September 25, 2018

Instructor Blog: Study Tips for New Students

By B&SC Blog Team

Instructor Blog: Study Tips for New Students

Are you Studying Effectively?

Picture this. You have spent hundreds of dollars on new textbooks for your classes and you are eagerly waiting for them to be delivered. You come home from work and slice open the box to find three brand new, brightly colored textbooks that are shrink-wrapped and just begging you to open them!

You flip open your laptop and check your course homepage to make sure you have the correct books and you hit the jackpot – all 3 books are what you need so you rip off the protective covering and spend the evening snuggled up in your reading chair, sipping your favorite drink while enjoying your new books.

While reading your texts, you carefully highlight everything that is important – at least half of each page — and then re-read each chapter 2 more times. A couple days later, confidently you open your quiz and then all of a sudden your heart stops beating – you cannot remember anything that you read, even though you spent hours combing through your book, and you end up failing the first quiz! You are now panic stricken and don’t know what to do.

Does this sound like you? If so, you are not alone! One of the most common emails I receive is from a frustrated student who failed a quiz even though she spent hours reading her textbook. The good news is there is a better way to learn.

Researchers at Washington University in St. Louis, found “that when [students] re-read a textbook chapter, they have absolutely no improvement in learning over those who just read it once.” So what should you do?

How to Study Effectively for College

First, put down the highlighter and follow a new plan.

Get the Most from Reading the Textbook

  1. Ask Questions: Before you read the chapter you will want to ask yourself questions like “What do I need to learn from this chapter?” and “How does this new knowledge build on what I already know?”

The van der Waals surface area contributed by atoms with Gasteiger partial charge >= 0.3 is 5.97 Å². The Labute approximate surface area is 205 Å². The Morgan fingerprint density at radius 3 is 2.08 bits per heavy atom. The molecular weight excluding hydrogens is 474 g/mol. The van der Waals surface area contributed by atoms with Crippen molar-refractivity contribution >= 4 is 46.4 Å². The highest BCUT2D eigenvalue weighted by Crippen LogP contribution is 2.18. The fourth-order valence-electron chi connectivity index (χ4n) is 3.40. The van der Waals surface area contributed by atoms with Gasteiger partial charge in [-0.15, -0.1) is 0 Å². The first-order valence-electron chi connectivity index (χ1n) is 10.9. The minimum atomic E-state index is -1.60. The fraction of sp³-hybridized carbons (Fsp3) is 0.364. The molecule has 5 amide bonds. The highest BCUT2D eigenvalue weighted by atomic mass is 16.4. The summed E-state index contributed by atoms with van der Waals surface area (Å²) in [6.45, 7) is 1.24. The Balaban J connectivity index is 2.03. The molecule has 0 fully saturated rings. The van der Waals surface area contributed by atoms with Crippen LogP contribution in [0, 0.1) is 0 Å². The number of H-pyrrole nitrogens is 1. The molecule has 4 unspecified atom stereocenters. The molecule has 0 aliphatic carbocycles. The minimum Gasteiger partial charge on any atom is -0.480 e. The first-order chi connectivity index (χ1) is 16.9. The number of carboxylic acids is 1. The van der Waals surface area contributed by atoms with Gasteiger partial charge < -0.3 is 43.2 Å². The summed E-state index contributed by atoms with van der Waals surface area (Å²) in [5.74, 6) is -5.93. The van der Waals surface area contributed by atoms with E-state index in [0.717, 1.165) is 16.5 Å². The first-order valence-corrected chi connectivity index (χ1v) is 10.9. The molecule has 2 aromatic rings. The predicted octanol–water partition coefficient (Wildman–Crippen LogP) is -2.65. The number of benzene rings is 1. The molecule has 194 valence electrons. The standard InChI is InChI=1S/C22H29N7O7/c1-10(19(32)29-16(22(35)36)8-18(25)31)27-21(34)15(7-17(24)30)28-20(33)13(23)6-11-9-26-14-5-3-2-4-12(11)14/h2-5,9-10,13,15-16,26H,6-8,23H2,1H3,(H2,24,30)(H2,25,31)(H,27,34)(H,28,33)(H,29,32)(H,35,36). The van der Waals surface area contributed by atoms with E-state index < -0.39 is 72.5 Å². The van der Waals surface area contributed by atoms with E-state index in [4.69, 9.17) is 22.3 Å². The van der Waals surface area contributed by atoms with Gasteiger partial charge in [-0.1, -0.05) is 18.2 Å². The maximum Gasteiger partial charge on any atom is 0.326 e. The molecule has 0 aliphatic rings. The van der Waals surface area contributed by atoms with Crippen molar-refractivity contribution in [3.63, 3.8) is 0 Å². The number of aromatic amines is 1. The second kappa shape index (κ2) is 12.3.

2. Read with Purpose: While keeping these questions in mind, read the chapter while answering the end-of-chapter questions in a notebook or on your computer. Focus on making connections in your brain between what you already know about the topic and what you need to learn.
  3. Use Drawings: Some students find it helpful to draw pictures showing the connections between old and new information.

Review Regularly

Reviewing your course materials regularly will strengthen your ability to recall information.

  • Flashcards, apps, and online resources from the textbook are all easy to use and effective tools to strengthen your ability to recall information.
  • Practice often during small periods of time during your day and avoid cramming the night before the test.
  • Skip scheduling large blocks of time to study (who has time for this anyways?) as your brain needs time to make new connections and you need to practice retrieving the information on demand.

Next time you are tempted to read your textbook like a novel or with a highlighter in hand, remember these study tips to help you maximize your learning and success in your classes.

Check back often to get more tips for college on our blog or if you are thinking of applying, contact the Admissions office for information about degree programs at Bryant & Stratton College.

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